This show is touching, powerful, amazing theatre. It is my hope it will be extended in a larger venue so more people can feel its depth and be amazed by the story. Zoey Martinson and her cast are a force to behold! Thank you all!
Until Sun Sep 29 2013
Photograph: Hunter Canning
Time Out rating:
Time Out says
Posted: Thu Aug 15 2013
Between scenes in the penetrating Ndebele Funeral, characters sometimes break into gumboot dancing. This rapid-fire storm of stomping, clapping and leg-slapping began as an empowering release for South African miners, and it’s also fitting for Zoey Martinson’s three characters and their thwarted postapartheid lives. Daweti (Martinson), who’s dying of AIDS in a Soweto shack, has given up on life. Amid a home strewn with garbage, beer bottles and cigarettes, this former aspiring lawyer has taken materials provided by the government—intended to replace her destroyed door—and used them to build her coffin, much to the horror of her old college friend Thabo (Yusef Miller) and the agitation of ineffectual white bureaucrat Jan (Jonathan David Martin). Martinson comes up short in her resolution, reaching for a bold finale that turns melodramatic; it’s too much for a 75-minute show that till then had been treading a higher road. Still, Awoye Timpo’s intimate production keeps the audience on edge, and it’s a very fine showcase for her cast, especially the soulful Miller. The playwright slathers on the symbolism, mixing in potent bits of magical realism, but her characters resonate with the specific pain of unfulfilled dreams and promises.—Diane Snyder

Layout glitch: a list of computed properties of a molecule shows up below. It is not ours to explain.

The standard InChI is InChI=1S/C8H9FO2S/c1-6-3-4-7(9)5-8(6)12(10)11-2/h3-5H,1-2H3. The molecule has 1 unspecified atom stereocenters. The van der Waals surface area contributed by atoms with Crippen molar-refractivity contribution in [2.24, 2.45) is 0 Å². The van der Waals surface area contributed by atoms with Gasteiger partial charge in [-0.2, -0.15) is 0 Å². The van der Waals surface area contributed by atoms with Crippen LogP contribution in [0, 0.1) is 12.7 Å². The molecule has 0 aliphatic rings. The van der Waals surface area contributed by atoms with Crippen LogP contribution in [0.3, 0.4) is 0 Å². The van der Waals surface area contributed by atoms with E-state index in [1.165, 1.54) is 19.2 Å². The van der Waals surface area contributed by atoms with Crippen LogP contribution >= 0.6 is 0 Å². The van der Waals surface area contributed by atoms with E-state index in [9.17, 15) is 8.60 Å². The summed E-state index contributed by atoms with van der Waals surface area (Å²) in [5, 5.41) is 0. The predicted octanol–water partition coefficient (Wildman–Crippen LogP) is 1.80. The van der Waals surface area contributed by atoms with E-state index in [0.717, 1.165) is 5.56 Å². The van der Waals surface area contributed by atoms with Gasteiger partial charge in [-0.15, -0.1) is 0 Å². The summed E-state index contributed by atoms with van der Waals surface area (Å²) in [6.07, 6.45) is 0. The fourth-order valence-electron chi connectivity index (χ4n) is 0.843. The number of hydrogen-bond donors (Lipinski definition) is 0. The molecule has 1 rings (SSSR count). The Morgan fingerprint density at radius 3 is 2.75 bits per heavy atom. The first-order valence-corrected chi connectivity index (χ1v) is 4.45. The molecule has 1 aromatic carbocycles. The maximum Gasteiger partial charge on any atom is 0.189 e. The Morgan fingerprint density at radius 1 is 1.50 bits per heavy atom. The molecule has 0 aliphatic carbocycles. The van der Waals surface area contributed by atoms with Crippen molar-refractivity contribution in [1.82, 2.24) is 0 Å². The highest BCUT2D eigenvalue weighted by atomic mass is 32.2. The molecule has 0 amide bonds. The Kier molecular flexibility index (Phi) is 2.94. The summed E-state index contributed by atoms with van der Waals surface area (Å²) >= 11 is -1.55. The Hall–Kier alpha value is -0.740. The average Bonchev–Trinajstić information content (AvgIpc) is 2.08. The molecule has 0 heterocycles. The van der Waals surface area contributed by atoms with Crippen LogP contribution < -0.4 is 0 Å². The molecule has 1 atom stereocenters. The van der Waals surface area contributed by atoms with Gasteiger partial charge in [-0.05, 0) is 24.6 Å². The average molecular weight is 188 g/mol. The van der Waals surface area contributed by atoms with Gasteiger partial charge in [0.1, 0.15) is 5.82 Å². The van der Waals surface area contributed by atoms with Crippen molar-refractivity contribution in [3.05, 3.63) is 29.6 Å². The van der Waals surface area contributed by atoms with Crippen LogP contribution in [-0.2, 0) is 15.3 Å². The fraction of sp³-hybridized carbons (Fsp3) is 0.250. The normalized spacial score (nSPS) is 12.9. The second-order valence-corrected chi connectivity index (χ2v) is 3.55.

Click here for full TONY coverage of the 2013 New York International Fringe Festival.